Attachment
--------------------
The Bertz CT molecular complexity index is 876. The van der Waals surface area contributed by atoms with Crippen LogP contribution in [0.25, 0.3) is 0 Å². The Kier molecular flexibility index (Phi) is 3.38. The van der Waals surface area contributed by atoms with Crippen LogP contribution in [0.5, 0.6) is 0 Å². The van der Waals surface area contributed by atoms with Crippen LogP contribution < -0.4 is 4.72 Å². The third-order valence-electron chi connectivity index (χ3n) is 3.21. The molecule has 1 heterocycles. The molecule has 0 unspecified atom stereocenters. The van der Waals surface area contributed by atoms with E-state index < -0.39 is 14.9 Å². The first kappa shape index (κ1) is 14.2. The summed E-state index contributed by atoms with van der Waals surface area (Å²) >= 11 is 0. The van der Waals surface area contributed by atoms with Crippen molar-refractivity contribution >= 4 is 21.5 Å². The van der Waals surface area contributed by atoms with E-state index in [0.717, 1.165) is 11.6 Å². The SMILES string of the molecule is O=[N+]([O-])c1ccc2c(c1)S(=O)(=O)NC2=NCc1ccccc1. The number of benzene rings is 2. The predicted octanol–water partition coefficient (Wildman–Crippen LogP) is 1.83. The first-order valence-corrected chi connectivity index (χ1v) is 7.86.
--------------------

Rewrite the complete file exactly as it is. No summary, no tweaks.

The Bertz CT molecular complexity index is 876. The van der Waals surface area contributed by atoms with Crippen LogP contribution in [0.25, 0.3) is 0 Å². The Kier molecular flexibility index (Phi) is 3.38. The van der Waals surface area contributed by atoms with Crippen LogP contribution in [0.5, 0.6) is 0 Å². The van der Waals surface area contributed by atoms with Crippen LogP contribution < -0.4 is 4.72 Å². The third-order valence-electron chi connectivity index (χ3n) is 3.21. The molecule has 1 heterocycles. The molecule has 0 unspecified atom stereocenters. The van der Waals surface area contributed by atoms with E-state index < -0.39 is 14.9 Å². The first kappa shape index (κ1) is 14.2. The summed E-state index contributed by atoms with van der Waals surface area (Å²) >= 11 is 0. The van der Waals surface area contributed by atoms with Crippen molar-refractivity contribution >= 4 is 21.5 Å². The van der Waals surface area contributed by atoms with E-state index in [0.717, 1.165) is 11.6 Å². The SMILES string of the molecule is O=[N+]([O-])c1ccc2c(c1)S(=O)(=O)NC2=NCc1ccccc1. The number of benzene rings is 2. The predicted octanol–water partition coefficient (Wildman–Crippen LogP) is 1.83. The first-order valence-corrected chi connectivity index (χ1v) is 7.86.